Debtor, William, received a distribution from an inter vivos spendthrift trust after the settlor died within 180 days after the petition date. Chapter 7 Trustee contends the distribution constitutes property of William’s bankruptcy estate, arguing that it qualifies as a “bequest, devise, or inheritance” within the meaning of § 541(a)(5)(A), and seeks an order compelling William to turn over the distribution. William disagrees, arguing that he did not acquire his interest in the distribution by “bequest, devise, or inheritance” because he received the distribution by operation of an inter vivos spendthrift trust, rather than by will or intestacy. The parties briefed the issue, stipulated to certain relevant facts, and presented evidence and arguments to the court during a hearing on October 26, 2017.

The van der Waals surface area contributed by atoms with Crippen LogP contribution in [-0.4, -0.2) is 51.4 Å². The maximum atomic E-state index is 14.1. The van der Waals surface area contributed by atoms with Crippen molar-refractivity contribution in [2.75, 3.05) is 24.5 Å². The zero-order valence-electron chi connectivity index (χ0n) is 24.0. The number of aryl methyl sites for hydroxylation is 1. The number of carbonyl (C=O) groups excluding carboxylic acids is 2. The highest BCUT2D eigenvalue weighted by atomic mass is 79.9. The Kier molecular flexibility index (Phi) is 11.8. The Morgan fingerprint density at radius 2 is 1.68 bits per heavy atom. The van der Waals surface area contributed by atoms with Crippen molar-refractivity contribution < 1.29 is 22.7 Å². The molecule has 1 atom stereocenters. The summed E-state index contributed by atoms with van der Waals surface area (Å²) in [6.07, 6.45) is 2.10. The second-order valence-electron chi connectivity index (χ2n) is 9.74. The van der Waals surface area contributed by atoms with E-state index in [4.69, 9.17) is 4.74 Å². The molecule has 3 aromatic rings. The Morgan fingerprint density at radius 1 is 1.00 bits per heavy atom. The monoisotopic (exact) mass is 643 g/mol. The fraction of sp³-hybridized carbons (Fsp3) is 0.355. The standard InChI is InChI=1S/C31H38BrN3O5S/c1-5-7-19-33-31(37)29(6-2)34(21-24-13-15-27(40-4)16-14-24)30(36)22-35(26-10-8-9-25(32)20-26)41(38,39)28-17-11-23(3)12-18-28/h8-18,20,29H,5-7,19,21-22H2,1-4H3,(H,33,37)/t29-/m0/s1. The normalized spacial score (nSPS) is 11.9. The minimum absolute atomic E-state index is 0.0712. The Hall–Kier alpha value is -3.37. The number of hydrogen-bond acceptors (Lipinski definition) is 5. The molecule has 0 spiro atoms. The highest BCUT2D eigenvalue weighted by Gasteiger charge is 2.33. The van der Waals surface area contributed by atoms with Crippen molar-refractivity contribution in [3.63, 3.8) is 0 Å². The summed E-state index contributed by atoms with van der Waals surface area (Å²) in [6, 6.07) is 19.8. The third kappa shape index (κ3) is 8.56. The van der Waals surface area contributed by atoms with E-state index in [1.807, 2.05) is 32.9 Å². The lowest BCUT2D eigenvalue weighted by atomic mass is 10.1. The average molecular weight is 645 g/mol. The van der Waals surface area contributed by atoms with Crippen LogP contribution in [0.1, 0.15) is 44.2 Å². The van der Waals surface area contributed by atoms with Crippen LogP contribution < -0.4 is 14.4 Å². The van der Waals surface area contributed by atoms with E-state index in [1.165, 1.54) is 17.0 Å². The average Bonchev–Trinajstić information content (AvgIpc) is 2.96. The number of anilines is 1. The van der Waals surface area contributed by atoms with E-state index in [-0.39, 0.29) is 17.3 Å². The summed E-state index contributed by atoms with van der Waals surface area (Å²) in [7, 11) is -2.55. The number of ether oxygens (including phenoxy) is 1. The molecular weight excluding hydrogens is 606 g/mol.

Debtors filed a joint Chapter 7 petition on February 16, 2016. Less than 180 days later, William’s distant relative Ms. Ault passed away in Colorado. William then received a letter from a Colorado attorney more than a year after the petition date notifying him that Ms. Ault made William a beneficiary of her trust and that he would soon be receiving a distribution. William’s counsel notified Trustee of the distribution. Trustee then filed the motion to compel William to turn the funds over as property of the estate. The parties agree that the trust is an inter vivos trust with an enforceable spendthrift provision. We know nothing more about the trust, apparently because Ms. Ault included confidentiality instructions in the trust and the parties were unsuccessful in their attempts to obtain a copy of the trust or any other information about it.
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